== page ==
Search the Matrix

What strategies can be effective in reducing crime and disorder in policing? The Evidence-Based Policing Matrix is a research-to-practice translation tool that organizes moderate to very rigorous evaluations of police interventions visually, allowing agencies and researchers to view the field of research in this area. The Matrix is updated with all qualifying studies each year.

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Neighborhood – Azrael et al. (2013)

District-level homicide review process led to decrease in monthly homicide counts

Neighborhood – Berk & MacDonald (2010)

Broken windows approach to deal with homeless encampments associated with meaningful reduction in violent, property, and nuisance crimes

Neighborhood – Bynum et al. (2014)

Comprehensive approach to reduce gun violence led to significant success

Neighborhood – Corsaro et al. (2012)

Pulling levers intervention: Identification of drug and violence hot spots followed by notification and resource delivery to individuals convicted of nonviolent nonfelony crimes

Neighborhood – Koper et al. (2016)

Multi-agency partnership focused on enforcement, prosecution, and community improvement associated with reduction in crime and violence

Neighborhood – Krimmel & Mele (1998)

Targeting stolen vehicle dump sites leads to reduced auto theft

Neighborhood – Lancashire Constabulary (2008)

Problem-oriented policing with the SARA model reduced crime and calls for service without displacing crime to adjacent areas

Neighborhood – McGarrell et al. (2001) [Targeted Offender Approach]

Targeted offender approach involving pedestrian and traffic stops of suspicious individuals and home visits led to a reduction in firearm-related violence.

Neighborhood – McGarrell et al. (2015)

Violence reduction task force employing targeted patrol and enforcement at violent gangs and areas led to a significant decline in gun crime in treatment precincts relative to control

Neighborhood – Robin et al. (2020)

Community Safety Partnership (CSP) reduced property crimes, overall crime rates, and calls for service in public housing developments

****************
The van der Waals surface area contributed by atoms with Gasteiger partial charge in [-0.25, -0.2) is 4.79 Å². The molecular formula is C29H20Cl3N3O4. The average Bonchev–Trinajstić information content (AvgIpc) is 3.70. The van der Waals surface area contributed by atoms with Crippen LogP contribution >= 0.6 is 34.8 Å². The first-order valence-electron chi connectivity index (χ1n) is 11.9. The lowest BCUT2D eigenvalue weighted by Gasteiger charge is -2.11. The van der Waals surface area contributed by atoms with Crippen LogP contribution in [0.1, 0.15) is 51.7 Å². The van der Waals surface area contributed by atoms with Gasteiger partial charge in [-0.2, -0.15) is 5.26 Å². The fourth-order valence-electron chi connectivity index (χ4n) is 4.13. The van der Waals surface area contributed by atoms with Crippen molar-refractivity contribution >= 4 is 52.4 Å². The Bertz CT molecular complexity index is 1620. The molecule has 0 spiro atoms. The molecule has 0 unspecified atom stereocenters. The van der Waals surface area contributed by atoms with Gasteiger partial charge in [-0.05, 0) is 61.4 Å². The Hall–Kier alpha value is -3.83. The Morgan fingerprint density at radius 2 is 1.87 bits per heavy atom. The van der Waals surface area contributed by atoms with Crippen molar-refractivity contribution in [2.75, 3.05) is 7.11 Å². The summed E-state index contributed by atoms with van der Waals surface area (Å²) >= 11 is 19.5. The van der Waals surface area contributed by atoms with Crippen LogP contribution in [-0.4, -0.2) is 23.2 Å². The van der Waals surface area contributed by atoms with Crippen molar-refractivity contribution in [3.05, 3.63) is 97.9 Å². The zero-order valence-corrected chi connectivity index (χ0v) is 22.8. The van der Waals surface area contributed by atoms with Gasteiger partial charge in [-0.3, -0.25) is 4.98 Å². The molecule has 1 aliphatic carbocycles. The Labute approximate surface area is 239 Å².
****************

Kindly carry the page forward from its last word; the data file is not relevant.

Neighborhood – Sherman et al. (1995)

Directed patrol to increase gun detection leads to significant increase in gun seizures and decline in gun-related crime.

Neighborhood – Tita et al. (2003)

Violence declined during and after the pulling levers intervention

Neighborhood – Uchida & Swatt (2013) [Chronic Location and Offender Components]

Targeting violent repeat offenders in specific target areas found successful intervention when mixed hot spots patrol with focused offender tactics.

Neighborhood – Johnson et al. (2017)

Target hardening in burglary-hit neighborhoods creates modest prevention effects in some places

Neighborhood – Banerjee et al. (2019)

Rotating sobriety checkpoints led to significant decreases in nighttime traffic crashes and deaths. However, there was some evidence to suggest that daytime crashes increased in these areas as well

Neighborhood – Blair et al. (2022)

A program enhancing coordination among local and state agencies led to significant reductions in unresolved and violent disputes at the community level, but not at the household level.

Neighborhood – Bogliaccini et al. (2022)

Police raids conducted in high-crime neighborhoods did not significantly impact violent crimes and had mixed effects on robberies.

Neighborhood – Josi et al. (2000)

Larceny and burglary drop in beats with increased traffic stops compared to routine patrol

Neighborhood – McCabe (2009)

One of two narcotics enforcement initiatives was successful in reducing crime

Neighborhood – Nunn et al. (2006)

Covert drug trafficking interdiction associated with an overall crime decline in target area, but an increase in drug-related calls for service

Neighborhood – Guseynov (2010)

Initiative that concentrated resources and problem-solving activities on crime-prone areas did not have significant effects on crime.

Neighborhood – Novak et al. (1999)

No decline in burglary or robbery following proactive disorder enforcement

Neighborhood – Pace (2010)

Order maintenance unit had no effect on offenses

Neighborhood – Sviridoff et al. (1992)

Crackdown on crack market, but no change in violent crime rate

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